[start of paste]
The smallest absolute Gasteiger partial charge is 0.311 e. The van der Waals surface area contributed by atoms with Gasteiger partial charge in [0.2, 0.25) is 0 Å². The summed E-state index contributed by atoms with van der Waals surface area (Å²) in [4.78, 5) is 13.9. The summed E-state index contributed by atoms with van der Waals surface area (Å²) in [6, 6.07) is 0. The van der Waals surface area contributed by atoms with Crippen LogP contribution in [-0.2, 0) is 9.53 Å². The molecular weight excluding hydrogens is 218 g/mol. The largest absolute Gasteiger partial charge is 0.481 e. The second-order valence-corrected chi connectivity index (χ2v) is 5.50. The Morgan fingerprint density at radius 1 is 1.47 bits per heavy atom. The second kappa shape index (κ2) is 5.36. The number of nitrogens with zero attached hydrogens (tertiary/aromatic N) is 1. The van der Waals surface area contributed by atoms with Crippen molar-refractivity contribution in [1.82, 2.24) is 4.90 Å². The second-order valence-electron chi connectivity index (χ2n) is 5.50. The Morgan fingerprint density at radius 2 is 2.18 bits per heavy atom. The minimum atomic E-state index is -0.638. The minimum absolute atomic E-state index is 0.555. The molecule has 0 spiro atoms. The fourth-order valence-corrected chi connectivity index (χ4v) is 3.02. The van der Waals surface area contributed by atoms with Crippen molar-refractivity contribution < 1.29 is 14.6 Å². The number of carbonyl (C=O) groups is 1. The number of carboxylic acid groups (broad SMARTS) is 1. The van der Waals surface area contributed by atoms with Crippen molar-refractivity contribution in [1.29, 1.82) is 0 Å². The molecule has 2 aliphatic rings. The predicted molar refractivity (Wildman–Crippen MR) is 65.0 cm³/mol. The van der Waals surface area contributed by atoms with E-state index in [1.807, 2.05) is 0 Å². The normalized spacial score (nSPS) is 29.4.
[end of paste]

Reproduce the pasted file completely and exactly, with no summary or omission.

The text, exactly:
The smallest absolute Gasteiger partial charge is 0.311 e. The van der Waals surface area contributed by atoms with Gasteiger partial charge in [0.2, 0.25) is 0 Å². The summed E-state index contributed by atoms with van der Waals surface area (Å²) in [4.78, 5) is 13.9. The summed E-state index contributed by atoms with van der Waals surface area (Å²) in [6, 6.07) is 0. The van der Waals surface area contributed by atoms with Crippen LogP contribution in [-0.2, 0) is 9.53 Å². The molecular weight excluding hydrogens is 218 g/mol. The largest absolute Gasteiger partial charge is 0.481 e. The second-order valence-corrected chi connectivity index (χ2v) is 5.50. The Morgan fingerprint density at radius 1 is 1.47 bits per heavy atom. The second kappa shape index (κ2) is 5.36. The number of nitrogens with zero attached hydrogens (tertiary/aromatic N) is 1. The van der Waals surface area contributed by atoms with Crippen molar-refractivity contribution in [1.82, 2.24) is 4.90 Å². The second-order valence-electron chi connectivity index (χ2n) is 5.50. The Morgan fingerprint density at radius 2 is 2.18 bits per heavy atom. The minimum atomic E-state index is -0.638. The minimum absolute atomic E-state index is 0.555. The molecule has 0 spiro atoms. The fourth-order valence-corrected chi connectivity index (χ4v) is 3.02. The van der Waals surface area contributed by atoms with Crippen molar-refractivity contribution < 1.29 is 14.6 Å². The number of carbonyl (C=O) groups is 1. The number of carboxylic acid groups (broad SMARTS) is 1. The van der Waals surface area contributed by atoms with Crippen molar-refractivity contribution in [1.29, 1.82) is 0 Å². The molecule has 2 aliphatic rings. The predicted molar refractivity (Wildman–Crippen MR) is 65.0 cm³/mol. The van der Waals surface area contributed by atoms with E-state index in [1.807, 2.05) is 0 Å². The normalized spacial score (nSPS) is 29.4.